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What’s next for Germany’s landmark citizenship reform?

James Jackson
James Jackson - [email protected]
What’s next for Germany’s landmark citizenship reform?
German passport. Photo: picture alliance / Rolf Vennenbernd/dpa | Rolf Vennenbernd

The much awaited first reading of the citizenship reform had been taken off this week’s parliamentary agenda amid in-fighting in the traffic-light government. So what happens next?


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So what’s next for the bill which would allow millions of internationals in Germany to get citizenship more quickly while retaining their original passports?

The short answer is: we don’t know yet. What we do know is that it’s now unlikely that the law will be passed by April 1st as was originally revealed.

READ MORE: Why has Germany’s citizenship reforms been delayed?

What was the original timeline?

Hakan Demir, a Social Democratic (SPD) MP who has been working on the development of the new law, told the Local in the summer about the then-predicted timeline.

"We will have the first reading in November, and then hopefully the second and third reading of the law in December or January," he said.

"And I think it will come into force - hopefully - on April 1st (2024). This is the track we are working on right now."

But with the first reading of the bill taken off of Germany’s parliamentary agenda this week, and it unclear when it will reappear, those deadlines are unlikely to be met.


Migration has become an increasingly contentious issue in recent months in Germany and senior figures in the right-leaning Free Democrats (FDP) have been making clear that they have political cold feet.

The FDP’s deputy leader Wolfgang Kubicki told Bild newspaper “in the past few weeks we have talked a lot about imported Islamism and anti-Semitism and defined this as a massive problem for German society.”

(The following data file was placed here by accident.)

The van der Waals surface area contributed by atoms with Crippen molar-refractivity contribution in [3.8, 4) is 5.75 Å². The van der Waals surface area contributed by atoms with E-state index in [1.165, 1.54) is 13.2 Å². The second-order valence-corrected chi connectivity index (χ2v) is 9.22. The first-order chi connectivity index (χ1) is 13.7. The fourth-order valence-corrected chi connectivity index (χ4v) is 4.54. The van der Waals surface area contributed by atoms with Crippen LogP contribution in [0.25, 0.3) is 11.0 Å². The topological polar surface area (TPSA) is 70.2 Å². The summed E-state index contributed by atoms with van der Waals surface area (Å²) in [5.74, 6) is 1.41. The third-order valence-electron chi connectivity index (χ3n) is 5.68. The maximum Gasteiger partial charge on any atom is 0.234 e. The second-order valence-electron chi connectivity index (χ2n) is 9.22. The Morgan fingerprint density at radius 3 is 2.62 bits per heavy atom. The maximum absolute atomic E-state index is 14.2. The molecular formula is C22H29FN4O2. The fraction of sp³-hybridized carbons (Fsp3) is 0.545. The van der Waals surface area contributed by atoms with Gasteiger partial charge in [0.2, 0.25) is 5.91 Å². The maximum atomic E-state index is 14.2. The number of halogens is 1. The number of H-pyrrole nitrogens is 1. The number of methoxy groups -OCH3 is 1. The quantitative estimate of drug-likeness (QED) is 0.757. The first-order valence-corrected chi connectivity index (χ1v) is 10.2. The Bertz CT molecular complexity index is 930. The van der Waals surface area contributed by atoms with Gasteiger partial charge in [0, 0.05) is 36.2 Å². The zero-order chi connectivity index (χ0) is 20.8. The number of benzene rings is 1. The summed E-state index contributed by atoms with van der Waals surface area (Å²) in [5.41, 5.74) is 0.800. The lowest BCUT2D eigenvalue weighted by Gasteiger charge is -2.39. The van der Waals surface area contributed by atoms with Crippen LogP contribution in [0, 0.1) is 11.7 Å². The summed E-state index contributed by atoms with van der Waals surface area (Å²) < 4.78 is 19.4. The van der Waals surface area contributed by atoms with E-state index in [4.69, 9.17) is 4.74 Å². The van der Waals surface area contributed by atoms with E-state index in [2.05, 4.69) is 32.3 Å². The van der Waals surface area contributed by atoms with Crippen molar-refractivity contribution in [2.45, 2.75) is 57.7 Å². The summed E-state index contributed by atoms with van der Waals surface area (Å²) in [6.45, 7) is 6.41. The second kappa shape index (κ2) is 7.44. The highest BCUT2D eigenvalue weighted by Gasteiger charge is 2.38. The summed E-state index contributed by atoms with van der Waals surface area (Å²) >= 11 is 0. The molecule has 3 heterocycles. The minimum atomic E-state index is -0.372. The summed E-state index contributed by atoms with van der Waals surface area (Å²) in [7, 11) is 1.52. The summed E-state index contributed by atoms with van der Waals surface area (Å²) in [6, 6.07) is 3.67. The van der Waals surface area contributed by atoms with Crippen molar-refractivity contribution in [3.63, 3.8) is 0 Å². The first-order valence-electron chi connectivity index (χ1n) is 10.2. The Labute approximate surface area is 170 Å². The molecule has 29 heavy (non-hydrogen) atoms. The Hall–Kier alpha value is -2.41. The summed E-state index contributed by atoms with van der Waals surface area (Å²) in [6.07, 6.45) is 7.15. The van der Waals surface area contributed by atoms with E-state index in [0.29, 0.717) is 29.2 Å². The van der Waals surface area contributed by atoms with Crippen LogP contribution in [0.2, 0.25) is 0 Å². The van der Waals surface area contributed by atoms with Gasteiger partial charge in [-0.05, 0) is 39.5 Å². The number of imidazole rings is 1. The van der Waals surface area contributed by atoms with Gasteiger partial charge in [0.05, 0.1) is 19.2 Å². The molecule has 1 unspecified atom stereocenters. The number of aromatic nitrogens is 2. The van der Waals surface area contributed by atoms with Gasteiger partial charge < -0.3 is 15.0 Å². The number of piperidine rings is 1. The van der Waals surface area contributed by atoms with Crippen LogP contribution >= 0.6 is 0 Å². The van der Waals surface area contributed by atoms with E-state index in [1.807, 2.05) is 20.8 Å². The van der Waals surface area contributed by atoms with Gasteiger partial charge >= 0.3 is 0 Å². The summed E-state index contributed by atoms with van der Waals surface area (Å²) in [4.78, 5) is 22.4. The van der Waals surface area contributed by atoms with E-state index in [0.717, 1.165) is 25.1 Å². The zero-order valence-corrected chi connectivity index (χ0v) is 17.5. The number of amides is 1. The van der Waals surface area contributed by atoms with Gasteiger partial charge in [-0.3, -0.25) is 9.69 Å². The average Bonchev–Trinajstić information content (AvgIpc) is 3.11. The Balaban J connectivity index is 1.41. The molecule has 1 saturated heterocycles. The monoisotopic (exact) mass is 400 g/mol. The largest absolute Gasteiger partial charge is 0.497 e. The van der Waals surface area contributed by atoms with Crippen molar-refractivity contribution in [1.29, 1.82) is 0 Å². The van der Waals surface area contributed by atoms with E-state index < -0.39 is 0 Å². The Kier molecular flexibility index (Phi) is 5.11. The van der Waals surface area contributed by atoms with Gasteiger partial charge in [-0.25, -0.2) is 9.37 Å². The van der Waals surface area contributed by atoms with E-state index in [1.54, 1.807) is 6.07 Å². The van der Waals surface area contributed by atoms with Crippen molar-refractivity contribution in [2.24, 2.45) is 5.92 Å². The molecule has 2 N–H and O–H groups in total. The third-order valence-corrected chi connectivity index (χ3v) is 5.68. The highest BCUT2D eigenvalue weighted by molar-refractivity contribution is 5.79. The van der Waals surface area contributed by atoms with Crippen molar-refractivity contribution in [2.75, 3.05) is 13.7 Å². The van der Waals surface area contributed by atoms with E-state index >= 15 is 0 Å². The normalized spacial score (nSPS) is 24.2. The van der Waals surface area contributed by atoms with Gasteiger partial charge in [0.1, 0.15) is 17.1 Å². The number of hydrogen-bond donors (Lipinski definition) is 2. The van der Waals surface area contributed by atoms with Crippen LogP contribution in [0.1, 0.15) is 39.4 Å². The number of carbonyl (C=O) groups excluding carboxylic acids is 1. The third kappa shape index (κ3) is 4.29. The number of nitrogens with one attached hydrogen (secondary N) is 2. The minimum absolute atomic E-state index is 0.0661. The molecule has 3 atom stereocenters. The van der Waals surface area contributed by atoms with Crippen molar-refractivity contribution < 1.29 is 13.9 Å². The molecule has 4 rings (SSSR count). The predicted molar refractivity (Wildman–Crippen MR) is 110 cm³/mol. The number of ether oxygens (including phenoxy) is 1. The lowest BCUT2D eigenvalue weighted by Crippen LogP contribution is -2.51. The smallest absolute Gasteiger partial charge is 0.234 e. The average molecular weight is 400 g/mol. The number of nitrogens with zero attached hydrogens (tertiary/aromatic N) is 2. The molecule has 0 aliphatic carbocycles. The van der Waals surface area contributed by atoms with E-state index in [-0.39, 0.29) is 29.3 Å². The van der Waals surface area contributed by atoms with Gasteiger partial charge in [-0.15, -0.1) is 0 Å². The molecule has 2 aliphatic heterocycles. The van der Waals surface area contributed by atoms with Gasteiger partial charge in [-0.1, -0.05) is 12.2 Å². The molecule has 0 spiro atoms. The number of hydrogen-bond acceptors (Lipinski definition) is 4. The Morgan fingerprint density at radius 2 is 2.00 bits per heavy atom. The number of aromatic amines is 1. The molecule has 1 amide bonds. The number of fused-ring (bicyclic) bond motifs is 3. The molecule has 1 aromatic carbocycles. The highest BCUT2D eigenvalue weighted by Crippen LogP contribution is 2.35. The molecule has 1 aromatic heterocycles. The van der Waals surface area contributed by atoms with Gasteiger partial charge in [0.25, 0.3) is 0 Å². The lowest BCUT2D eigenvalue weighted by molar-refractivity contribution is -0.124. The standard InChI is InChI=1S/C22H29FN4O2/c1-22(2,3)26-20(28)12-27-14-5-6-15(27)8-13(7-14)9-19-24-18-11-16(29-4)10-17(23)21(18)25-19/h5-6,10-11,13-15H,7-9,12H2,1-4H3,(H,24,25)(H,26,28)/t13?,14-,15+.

He warned that with automatic naturalisation at birth in Germany, this problem will not be reduced, but will probably no longer be able to be overcome.”

The Free Democrats (FDP) have taken a harder line on citizenship reform, while in the past the Greens have been more in favour.

The draft law passed by the cabinet to modernise nationality law stipulates, among other things, that all children born in Germany to foreign parents should receive a German passport if at least one parent has lived legally in Germany for more than five years. Currently, the deadline is eight years.


Not the first delay

The traffic light government’s plans to liberalise German citizenship laws were bogged down in Cabinet discussions from January to March, when Social Democrat Interior Minister Nancy Faeser presented the law to the rest of her ministerial colleagues.

When cabinet finally approved the law this summer, many Local readers rejoiced. But was that too early?

It is possible that the bill was just taken off the Tagesordnung (agenda) and will be delayed by a week or two. But we don’t know when yet and neither do our Parliamentary sources. This is likely to be a sign that it is being disputed at party leadership level.

It’s unusual for bills to be amended once they have been approved by cabinet. But it is possible – and pressure has been mounting up due to backlash at pro-Palestine protests, some which have espoused anti-Semitic rhetoric.

Listen: Why is Germany coming down hard on Palestine solidarity protests?

Opposition leader Friedrich Merz of the conservative Christian Democrats (CDU) called for the coalition to “stop” their plans, pointing out that it would also make people who have been convicted of criminal offences which carry a sentence of one year in prison able to become citizens – under the current law they can only have been convicted for 9 months.

But migration expert and lecturer in German studies at Kings Alexander Clarkson can offer some respite.

"Every citizenship bill has faced a backlash and led to half-measures that needed to be fixed by the next citizenship bill. It's frustrating but not the shock many portray this to be. It's an entrenched pattern in German migration policy" he told The Local



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